November 24, 1998


Editorialists in East and South Asia, Europe and Israel responded positively to President Clinton's just-concluded five-day trip to Asia, which included visits to Japan, South Korea and Guam. A majority of writers, particularly in Japan and South Korea, judged that the president had exercised great skill in assuaging Japan's "wounded pride"--over criticism of the Japanese government's reported inability to reverse the severe recession affecting that country's economy--and in "fine-tuning" relations between the U.S. and South Korea. On the question of how to deal with North Korea, which has refused access--except at a very high price tag--to a suspected underground nuclear facility near Yongbyon, analysts judged that Mr. Clinton's visit to Seoul had produced a single, "consistent" U.S.-South Korean policy toward Pyongyang, one based on engagement and encouragement of the North to "take advantage of its historic opportunity" to renew ties with South Korea. Some observers, however, characterized North Korea as a "rogue nation, groaning under a megalomaniac cult of personality" that still posed a serious threat to its neighbors and to the world. As if to confirm those fears, Pyongyang's official Korean Central News Agency (KCNA) alleged that U.S. "warmongers" and South Korea were planning a "pre-emptive attack" against North Korea. KCNA also maintained that the U.S. "wants to break the DPRK-U.S. framework agreement" and claimed that is was "basic U.S....policy to impede the reunification of Korea" in order to maintain "South Korea [as a] permanent colonial military base." Following are additional themes in the commentary:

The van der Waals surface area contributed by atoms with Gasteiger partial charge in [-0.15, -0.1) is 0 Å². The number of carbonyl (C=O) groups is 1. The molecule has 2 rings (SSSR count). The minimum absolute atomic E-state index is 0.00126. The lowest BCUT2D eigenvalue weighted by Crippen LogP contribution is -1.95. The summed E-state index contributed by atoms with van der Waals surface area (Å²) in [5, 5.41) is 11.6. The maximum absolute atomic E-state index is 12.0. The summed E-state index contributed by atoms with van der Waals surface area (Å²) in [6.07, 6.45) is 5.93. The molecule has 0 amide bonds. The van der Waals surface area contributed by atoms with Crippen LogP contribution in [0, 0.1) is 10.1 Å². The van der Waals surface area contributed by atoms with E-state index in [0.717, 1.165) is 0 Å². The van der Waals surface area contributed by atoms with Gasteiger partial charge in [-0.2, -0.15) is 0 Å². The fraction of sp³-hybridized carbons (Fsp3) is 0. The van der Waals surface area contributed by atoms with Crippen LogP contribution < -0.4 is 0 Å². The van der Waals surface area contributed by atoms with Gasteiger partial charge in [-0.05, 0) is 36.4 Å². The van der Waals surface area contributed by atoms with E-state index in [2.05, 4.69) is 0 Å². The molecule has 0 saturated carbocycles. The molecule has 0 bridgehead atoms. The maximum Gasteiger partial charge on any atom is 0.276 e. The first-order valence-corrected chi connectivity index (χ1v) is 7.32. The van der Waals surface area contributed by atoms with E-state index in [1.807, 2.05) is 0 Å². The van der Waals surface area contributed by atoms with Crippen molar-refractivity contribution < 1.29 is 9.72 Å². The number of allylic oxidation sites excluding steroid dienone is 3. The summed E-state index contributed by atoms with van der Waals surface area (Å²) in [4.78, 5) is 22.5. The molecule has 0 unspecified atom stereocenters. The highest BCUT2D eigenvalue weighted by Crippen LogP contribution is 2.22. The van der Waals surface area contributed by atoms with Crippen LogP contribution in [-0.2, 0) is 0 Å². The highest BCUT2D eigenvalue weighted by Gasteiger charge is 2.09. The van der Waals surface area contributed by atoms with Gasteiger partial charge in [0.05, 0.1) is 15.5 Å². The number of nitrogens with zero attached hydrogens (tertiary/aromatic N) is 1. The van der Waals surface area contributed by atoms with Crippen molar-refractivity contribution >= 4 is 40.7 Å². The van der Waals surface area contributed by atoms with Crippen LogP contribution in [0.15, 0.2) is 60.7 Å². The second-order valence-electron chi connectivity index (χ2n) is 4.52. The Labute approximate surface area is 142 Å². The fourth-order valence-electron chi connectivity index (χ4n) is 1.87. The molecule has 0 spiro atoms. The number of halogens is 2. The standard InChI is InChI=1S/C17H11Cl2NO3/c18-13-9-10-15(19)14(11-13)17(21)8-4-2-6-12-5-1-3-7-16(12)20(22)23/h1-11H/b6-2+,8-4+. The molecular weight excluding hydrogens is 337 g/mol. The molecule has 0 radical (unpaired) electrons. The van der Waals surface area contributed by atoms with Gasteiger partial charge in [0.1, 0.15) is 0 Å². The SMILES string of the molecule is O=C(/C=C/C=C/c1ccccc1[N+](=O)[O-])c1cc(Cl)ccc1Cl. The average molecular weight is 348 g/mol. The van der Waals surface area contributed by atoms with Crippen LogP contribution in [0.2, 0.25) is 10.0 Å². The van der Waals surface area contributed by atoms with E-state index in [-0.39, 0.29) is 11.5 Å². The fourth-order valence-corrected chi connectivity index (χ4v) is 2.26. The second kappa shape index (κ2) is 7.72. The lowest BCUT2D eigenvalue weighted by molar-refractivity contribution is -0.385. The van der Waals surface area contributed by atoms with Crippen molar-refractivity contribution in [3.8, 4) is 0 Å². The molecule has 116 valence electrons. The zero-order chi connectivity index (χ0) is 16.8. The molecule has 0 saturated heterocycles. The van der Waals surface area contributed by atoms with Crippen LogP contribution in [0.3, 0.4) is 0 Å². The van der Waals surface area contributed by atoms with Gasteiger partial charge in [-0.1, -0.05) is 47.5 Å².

JAPAN: 'CLINTON HAS NEVER BEEN KINDER'--President Clinton's televised town meeting with Japanese interlocutors garnered high praise from Japanese dailies. Tokyo's liberal Asahi stressed that Mr. Clinton "had never...been so kind to Japan and its people." Business-oriented Nihon Keizei also underscored the president's "politeness" and speculated that Mr. Clinton "might have concluded that speaking directly with the Japanese would be more effective in bringing about change in Japan." Papers in Germany, Italy and India likewise emphasized that Mr. Clinton was careful to avoid the "impression of exaggerated American arrogance" during his visit to Tokyo by "pronouncing words of encouragement" for Japan's economic strategies. Tokyo's moderate Yomiuri noted that the U.S. "wants tangible results from Japan" to enable Asia to emerge from the current economic crisis, and urged the Japanese government to "do whatever is necessary to implement pump-priming measures as possible."